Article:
The Picket Fence Dilemma

Being an entrepreneur has its advantages. There’s flexibility, the ability to do work that aligns with your vision and values, the challenge of generating new business and balancing sales with service. Every day, an entrepreneur gets to choose what action steps she needs to take that day to meet her goals and objectives.

Being an employee has equal advantages. When you work for someone else, you have the satisfaction of being part of something larger than yourself and working with a team. While there may be politics, and no company is safe from change, working for a company typically provides stability that includes a steady paycheck, benefits and other perquisites.

What, then, do we do when we can’t decide between the two–entrepreneurship or employment?

Picket FenceI call this “The Picket Fence Dilemma.” You might also call it The-Grass-Is-Always-Greener Syndrome. People who are employed have wild fantasies about what it would be like to work for themselves. “Isn’t it great being your own boss?” people asked me when I left my job as vice president of marketing for a hospital to launch my coaching practice full-time. “Don’t you just love the freedom?”

“Yeees,” I would reply cautiously. How could I communicate the cost, and benefit, of being an entrepreneur? How could I tell people who are dreaming of bolting from a corporate cubicle that running your own business isn’t really being your own boss? Running a business is like having dozens of bosses, and they’re called “clients.”

When I work with career coaching clients, one of the first things we have to discern is which side of the fence they are choosing: employment or entrepreneurship. Getting a job and keeping it involves a host of skills and talents that are quite different from running a business. Choosing self-employment is not, I would venture to say, the easier choice. Gratifying, yes. Challenging for sure. But not easy.

The worst thing of all is to be on the fence about that choice. Whether you want to be employed or grow a business, choose. Pick a lane. Then give it all you’ve got. Otherwise, you’ll end up straddling that picket fence. And that’s gotta hurt.

The Unhappy 49%

The mission of my coaching practice is “to create a world in which people love what they do and do what they love.” That mission drives me every day. But apparently I have a long way to go before revolutionizing the World of Work, judging from a recent study issued by the American Psychological Association.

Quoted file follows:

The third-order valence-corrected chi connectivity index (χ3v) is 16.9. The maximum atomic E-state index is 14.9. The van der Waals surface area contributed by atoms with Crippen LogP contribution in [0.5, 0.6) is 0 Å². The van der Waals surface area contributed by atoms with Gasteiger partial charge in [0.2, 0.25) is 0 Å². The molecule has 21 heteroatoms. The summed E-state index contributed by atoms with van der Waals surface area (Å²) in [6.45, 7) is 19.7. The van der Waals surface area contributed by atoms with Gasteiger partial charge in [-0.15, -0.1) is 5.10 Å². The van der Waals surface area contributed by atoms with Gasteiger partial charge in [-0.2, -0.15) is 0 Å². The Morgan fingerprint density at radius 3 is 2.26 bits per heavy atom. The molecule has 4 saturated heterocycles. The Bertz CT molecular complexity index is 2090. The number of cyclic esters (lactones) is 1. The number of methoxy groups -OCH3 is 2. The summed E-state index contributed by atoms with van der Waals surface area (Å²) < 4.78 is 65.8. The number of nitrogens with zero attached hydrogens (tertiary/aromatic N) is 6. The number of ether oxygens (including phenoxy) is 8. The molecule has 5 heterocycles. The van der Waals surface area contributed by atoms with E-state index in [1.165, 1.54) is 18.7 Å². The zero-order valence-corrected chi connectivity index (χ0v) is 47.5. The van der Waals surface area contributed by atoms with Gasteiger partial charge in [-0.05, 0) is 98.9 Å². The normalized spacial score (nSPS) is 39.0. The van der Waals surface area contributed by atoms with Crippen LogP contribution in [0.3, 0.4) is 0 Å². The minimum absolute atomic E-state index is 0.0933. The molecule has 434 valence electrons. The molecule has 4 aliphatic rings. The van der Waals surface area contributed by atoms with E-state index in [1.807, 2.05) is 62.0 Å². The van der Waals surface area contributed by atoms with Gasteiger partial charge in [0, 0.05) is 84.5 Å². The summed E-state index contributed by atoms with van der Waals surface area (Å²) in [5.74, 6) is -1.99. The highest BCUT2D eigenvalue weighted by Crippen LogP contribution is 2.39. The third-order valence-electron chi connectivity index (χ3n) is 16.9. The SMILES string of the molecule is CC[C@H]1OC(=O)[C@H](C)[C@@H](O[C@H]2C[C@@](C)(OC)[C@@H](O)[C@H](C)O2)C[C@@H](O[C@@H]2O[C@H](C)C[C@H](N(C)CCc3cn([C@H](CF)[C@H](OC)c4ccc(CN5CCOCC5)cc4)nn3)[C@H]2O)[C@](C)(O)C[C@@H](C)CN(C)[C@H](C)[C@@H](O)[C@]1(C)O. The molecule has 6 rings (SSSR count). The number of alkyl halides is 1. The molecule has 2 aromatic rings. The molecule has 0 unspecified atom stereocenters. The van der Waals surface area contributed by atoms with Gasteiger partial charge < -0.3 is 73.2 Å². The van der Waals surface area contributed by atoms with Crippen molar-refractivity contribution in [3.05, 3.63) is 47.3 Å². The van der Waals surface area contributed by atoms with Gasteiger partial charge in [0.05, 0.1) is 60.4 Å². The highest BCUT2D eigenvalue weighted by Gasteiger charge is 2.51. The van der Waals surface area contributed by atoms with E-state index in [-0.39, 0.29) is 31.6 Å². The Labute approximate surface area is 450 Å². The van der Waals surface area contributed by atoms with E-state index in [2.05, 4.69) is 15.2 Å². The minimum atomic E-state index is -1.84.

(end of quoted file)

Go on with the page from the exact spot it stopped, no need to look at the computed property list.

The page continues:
In a press release dated March 5, 2013, the APA announced, “More than one-third of American workers experience chronic work stress, with low salaries, lack of opportunity for advancement and heavy workloads topping the list of contributing factors.” This was from a new national survey, the “Work and Well-Being Survey” conducted on behalf of the APA’s Center for Organizational Excellence.

The report goes on to say, “On the heels of the recession, many employees appear to feel stuck, with only 39 percent citing sufficient opportunities for internal career advancement and just over half (51 percent) saying they feel valued at work.”

Hmmm… well, it is over half. But that leaves an unhappy 49% of the workforce, or at least the ones who responded to the study (conducted online within the United States by Harris Interactive on behalf of the APA between Jan. 9-Jan. 21, 2013, among 1,501 U.S. adults aged 18 and older). These folks had complaints about employers not flexing to their needs, including the concern that work encroaches on family time.

Perhaps even more alarming, the study reported that “Only 37 percent of women reported regularly using employee benefits designed to help them meet demands outside the office, compared to almost half of men (46 percent), and just 38 percent of women said they regularly utilize flexible work arrangements, compared to 42 percent of men.” That means the guys are using the resources made available to them by the company–things, perhaps, like wellness programs or flex-time. So even when it’s offered, the ladies are using those resources much less frequently.

I don’t have the answer. Just the question: If we’re unhappy at work, what’s our part in it? What do you think?